The second chapter of The Shadow Year begins in 1980, when five friends, all of whom have just finished their undergraduate degrees, stumble upon the same cottage that will be left to Lila decades later.  They are all unsure about what to do in the ‘real world’, and the cottage becomes a place of escape for them.  Upon the suggestion of Ben’s, they decide on a whim to spend an entire year there as an ‘experiment’, cut off from the rest of the world, and able to enjoy their own pursuits.  All is not as idyllic as it first seems, however; tensions begin to mount between various members of the group, and ‘when an unexpected visitor appears at their door, nothing will be the same again.’

Richell’s descriptions of the dilapidated cottage are quite lovely.  She writes: ‘The gritstone walls are spotted with lichen and the rose appears to be missing several tiles.  Closer still and she can see guttering hanging off at an alarming angle and birds’ nests and cobwebs lodged under the eaves.  In front of both ground floor windows, nestled amidst the dandelions and nettles are wild bursts of lime green seed heads, round and flat and translucent like paper…  As they move closer still they see that the windows are black with grime…’.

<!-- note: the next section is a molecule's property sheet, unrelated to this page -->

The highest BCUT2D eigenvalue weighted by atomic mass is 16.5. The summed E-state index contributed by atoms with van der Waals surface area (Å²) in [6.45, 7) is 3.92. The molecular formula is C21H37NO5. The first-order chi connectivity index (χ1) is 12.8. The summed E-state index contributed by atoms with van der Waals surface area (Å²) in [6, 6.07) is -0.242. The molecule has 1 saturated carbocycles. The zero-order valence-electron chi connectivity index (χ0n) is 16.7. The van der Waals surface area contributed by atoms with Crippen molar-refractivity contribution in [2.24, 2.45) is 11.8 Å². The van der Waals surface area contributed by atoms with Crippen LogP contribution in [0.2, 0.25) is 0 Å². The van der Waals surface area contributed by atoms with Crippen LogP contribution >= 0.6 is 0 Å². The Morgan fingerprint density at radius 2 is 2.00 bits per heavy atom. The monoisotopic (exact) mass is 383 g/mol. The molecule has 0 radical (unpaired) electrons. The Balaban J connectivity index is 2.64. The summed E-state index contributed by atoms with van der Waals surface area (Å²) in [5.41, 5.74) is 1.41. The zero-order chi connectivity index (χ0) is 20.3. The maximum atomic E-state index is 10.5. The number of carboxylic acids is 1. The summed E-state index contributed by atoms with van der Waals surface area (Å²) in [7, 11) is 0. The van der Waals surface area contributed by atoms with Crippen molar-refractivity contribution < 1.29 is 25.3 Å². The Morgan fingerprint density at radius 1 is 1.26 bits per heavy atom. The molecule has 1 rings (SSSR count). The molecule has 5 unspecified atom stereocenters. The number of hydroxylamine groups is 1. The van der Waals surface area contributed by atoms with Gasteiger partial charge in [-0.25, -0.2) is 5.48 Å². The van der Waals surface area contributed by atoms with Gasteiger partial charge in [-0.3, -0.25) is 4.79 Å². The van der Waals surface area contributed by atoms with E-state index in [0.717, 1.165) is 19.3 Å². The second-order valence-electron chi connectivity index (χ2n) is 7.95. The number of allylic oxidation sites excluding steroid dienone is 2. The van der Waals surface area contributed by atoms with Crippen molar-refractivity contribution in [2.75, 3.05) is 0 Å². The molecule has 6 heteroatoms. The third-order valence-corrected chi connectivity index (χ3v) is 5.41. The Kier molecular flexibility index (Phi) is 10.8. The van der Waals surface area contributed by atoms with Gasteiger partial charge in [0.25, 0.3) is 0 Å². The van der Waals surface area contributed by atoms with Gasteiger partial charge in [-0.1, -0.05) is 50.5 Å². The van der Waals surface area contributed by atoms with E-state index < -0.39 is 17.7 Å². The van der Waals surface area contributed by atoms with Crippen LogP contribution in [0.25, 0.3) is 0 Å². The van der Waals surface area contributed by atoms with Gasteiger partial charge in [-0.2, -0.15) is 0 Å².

Everything in The Shadow Year started off so well, but there was very little momentum with which to carry the story along.  Rather, whole sections felt slow and almost stagnant.  I did not feel invested in a single character here.  I remember much of the cast of Secrets of the Tides as realistic constructions, with depth to them, and believable backstories.  The characters here, however, felt rather cliched.  The main twist of the novel was predictable, and I saw it coming very quickly indeed.

A lot of other reviewers seem to have really enjoyed The Shadow Year, but I cannot help but feel disappointed.  I have read books with similar plotlines, by the likes of Juliet Greenwood and Kate Morton, which I found to be far more immersive, and better pieced together.

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‘Uncanny Stories’ by May Sinclair *****